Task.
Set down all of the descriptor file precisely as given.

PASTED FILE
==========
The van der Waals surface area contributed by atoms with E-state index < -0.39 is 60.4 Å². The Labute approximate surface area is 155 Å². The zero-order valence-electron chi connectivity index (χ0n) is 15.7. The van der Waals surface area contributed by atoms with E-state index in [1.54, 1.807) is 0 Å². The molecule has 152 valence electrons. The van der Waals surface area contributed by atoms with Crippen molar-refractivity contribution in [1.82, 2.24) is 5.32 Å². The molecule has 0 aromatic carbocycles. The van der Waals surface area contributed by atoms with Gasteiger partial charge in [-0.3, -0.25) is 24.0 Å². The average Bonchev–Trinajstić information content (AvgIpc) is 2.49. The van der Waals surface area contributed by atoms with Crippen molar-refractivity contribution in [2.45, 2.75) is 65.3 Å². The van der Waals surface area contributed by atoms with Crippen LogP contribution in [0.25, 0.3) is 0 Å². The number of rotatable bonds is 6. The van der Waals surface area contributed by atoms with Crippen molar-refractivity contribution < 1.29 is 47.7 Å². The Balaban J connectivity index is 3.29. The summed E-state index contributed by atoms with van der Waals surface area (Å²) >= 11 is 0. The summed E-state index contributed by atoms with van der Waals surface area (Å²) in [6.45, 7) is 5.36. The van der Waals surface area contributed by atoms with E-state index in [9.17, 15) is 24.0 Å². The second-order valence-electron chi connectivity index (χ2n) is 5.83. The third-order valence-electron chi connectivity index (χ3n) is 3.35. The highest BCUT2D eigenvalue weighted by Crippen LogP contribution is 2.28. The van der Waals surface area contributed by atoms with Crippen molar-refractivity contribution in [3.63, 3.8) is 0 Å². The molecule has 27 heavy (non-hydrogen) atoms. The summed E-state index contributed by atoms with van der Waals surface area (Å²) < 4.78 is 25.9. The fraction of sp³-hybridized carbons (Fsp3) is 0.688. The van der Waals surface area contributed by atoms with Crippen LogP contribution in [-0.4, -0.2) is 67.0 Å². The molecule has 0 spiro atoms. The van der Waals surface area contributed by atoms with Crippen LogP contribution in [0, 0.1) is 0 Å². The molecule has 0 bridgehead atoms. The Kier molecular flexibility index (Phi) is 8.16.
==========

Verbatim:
The van der Waals surface area contributed by atoms with E-state index < -0.39 is 60.4 Å². The Labute approximate surface area is 155 Å². The zero-order valence-electron chi connectivity index (χ0n) is 15.7. The van der Waals surface area contributed by atoms with E-state index in [1.54, 1.807) is 0 Å². The molecule has 152 valence electrons. The van der Waals surface area contributed by atoms with Crippen molar-refractivity contribution in [1.82, 2.24) is 5.32 Å². The molecule has 0 aromatic carbocycles. The van der Waals surface area contributed by atoms with Gasteiger partial charge in [-0.3, -0.25) is 24.0 Å². The average Bonchev–Trinajstić information content (AvgIpc) is 2.49. The van der Waals surface area contributed by atoms with Crippen molar-refractivity contribution in [2.45, 2.75) is 65.3 Å². The van der Waals surface area contributed by atoms with Crippen LogP contribution in [0.25, 0.3) is 0 Å². The number of rotatable bonds is 6. The van der Waals surface area contributed by atoms with Crippen molar-refractivity contribution < 1.29 is 47.7 Å². The Balaban J connectivity index is 3.29. The summed E-state index contributed by atoms with van der Waals surface area (Å²) >= 11 is 0. The summed E-state index contributed by atoms with van der Waals surface area (Å²) in [6.45, 7) is 5.36. The van der Waals surface area contributed by atoms with E-state index in [9.17, 15) is 24.0 Å². The second-order valence-electron chi connectivity index (χ2n) is 5.83. The third-order valence-electron chi connectivity index (χ3n) is 3.35. The highest BCUT2D eigenvalue weighted by Crippen LogP contribution is 2.28. The van der Waals surface area contributed by atoms with Crippen molar-refractivity contribution in [3.63, 3.8) is 0 Å². The molecule has 27 heavy (non-hydrogen) atoms. The summed E-state index contributed by atoms with van der Waals surface area (Å²) < 4.78 is 25.9. The fraction of sp³-hybridized carbons (Fsp3) is 0.688. The van der Waals surface area contributed by atoms with Crippen LogP contribution in [-0.4, -0.2) is 67.0 Å². The molecule has 0 spiro atoms. The van der Waals surface area contributed by atoms with Crippen LogP contribution in [0, 0.1) is 0 Å². The molecule has 0 bridgehead atoms. The Kier molecular flexibility index (Phi) is 8.16.